Central bank independence in a democracy: narrower the mandate easier to defend it..

Jens Weidmann of Bundesbank is one of those central bankers whose speeches are quite interesting to read. The last one was connecting beatles to central banking.

In a new speech, he looks at several things but this one caught my eye:

Central bank independence in a democracy

Ladies and gentlemen,

From the vantage point of politics, the central bank as “crisis response unit” has clear advantages. First, central banks allegedly have powerful tools and deep pockets. And second, central banks decide independently and can act quickly, which saves governments from organising parliamentary majorities for unpopular decisions.

However, if unelected technocrats like independent central bankers take such important decisions, the question can be raised of how to square this with democratic principles. And indeed, if certain conditions were not met, independence would become hard to justify, in my view.

One condition is that central bankers explain their policies to the public. As Alan Blinder, whom I just mentioned, put it: “(-) public accountability is a moral corollary of central bank independence. In a democratic society, the central bank’s freedom to act implies an obligation to explain itself to the public. Thus independence and accountability are symbiotic, not conflicting.”11 

A second condition that needs to be met in order to make central bank independence compatible with democracy is a narrow interpretation of the mandate. It’s true what the NGO “Transparency International” wrote in a report on the ECB: “If independence is one side of the coin, the flipside is a narrow mandate.”12

And indeed, if independence is used for purposes other than those given by the mandate, we shouldn’t be surprised if the central bank is increasingly put under scrutiny. Acting beyond the mandate would also undermine people’s trust in the central bank.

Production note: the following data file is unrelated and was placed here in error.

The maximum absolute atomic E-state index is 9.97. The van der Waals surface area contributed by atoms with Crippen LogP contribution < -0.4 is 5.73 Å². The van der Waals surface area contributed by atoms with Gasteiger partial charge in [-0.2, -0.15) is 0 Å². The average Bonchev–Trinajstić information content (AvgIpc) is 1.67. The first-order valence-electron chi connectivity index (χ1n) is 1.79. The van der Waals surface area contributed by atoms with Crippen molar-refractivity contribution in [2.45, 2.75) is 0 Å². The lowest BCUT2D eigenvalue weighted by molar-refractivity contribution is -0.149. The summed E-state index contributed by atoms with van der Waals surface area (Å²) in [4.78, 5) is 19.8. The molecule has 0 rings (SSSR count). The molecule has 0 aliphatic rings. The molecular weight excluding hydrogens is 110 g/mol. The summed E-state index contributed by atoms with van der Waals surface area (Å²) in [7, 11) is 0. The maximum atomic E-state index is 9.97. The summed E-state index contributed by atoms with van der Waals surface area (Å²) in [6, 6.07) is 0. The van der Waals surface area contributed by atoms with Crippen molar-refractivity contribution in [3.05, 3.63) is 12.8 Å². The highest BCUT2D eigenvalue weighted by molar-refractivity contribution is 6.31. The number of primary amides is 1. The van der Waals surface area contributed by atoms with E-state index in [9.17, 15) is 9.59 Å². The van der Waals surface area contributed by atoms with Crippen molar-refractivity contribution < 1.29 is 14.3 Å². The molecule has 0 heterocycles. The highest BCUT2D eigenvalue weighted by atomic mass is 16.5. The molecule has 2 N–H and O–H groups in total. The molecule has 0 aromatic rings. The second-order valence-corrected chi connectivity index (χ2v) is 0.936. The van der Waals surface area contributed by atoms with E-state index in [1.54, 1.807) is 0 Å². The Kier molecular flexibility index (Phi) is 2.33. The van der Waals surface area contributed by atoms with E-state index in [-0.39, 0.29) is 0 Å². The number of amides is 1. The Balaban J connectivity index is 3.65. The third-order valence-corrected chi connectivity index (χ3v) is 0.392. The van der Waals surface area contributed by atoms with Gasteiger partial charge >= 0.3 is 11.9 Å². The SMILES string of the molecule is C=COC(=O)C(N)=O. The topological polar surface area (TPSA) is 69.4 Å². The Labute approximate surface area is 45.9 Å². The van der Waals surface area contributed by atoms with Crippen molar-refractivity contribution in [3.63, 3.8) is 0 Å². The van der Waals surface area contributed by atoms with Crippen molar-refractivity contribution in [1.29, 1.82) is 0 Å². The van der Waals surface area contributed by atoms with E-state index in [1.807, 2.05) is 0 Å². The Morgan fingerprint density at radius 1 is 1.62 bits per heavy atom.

This makes a lot of sense. RBI for instance is always under some form of attack as it has such a wide mandate.

Lots more in the speech on history of inflation and central banking, time-consistency, ECB, Bundesbank, financial literacy and so on.

In the end several quotes:

Nelson Mandela wrote in his autobiography “Long Walk to Freedom”: “I have discovered the secret that after climbing a great hill, one only finds that there are many more hills to climb.”

Central banks all over the world were forced to climb great hills over the last decade. And there are more hills on the horizon. But central banks should beware of overburdening.19  We are not superheroes. Indeed, our powers are limited. Neither can we compensate the adverse effects of demographic changes nor can we hasten the invention and adaption of new technologies. We cannot lift long-term growth. And we cannot erase inequality. 

Wim Duisenberg, the first President of the ECB, once said: “Don’t ask for monetary policy to perform tricks it cannot deliver.” Too much power undermines support for central bank independence. 

Even fictional superheroes have drawn criticism when their feats involved considerable side-effects. In the movie “Captain America: Civil War”, the first film featuring the Black Panther, the United Nations created the Sokovia Accords in order to regulate the activities of the Avengers.

In order to defend their independence, central banks should interpret their mandates narrowly and seek the support of the broad public. People’s trust gives us scope to take decisions that are not always popular in the short run. 

Two years ago, Janet Yellen, the former Chair of the Fed, told a congressional hearing something very important. She said: “Sometimes central banks need to do things that are not immediately popular for the health of the economy.”20  Indeed, it’s not our job to be everybody’s darling. This gives us all the more reason to continuously explain to the people, in a comprehensible way, why our work is nevertheless beneficial for society. 

Nice stuff as always from Dr. Weidmann..


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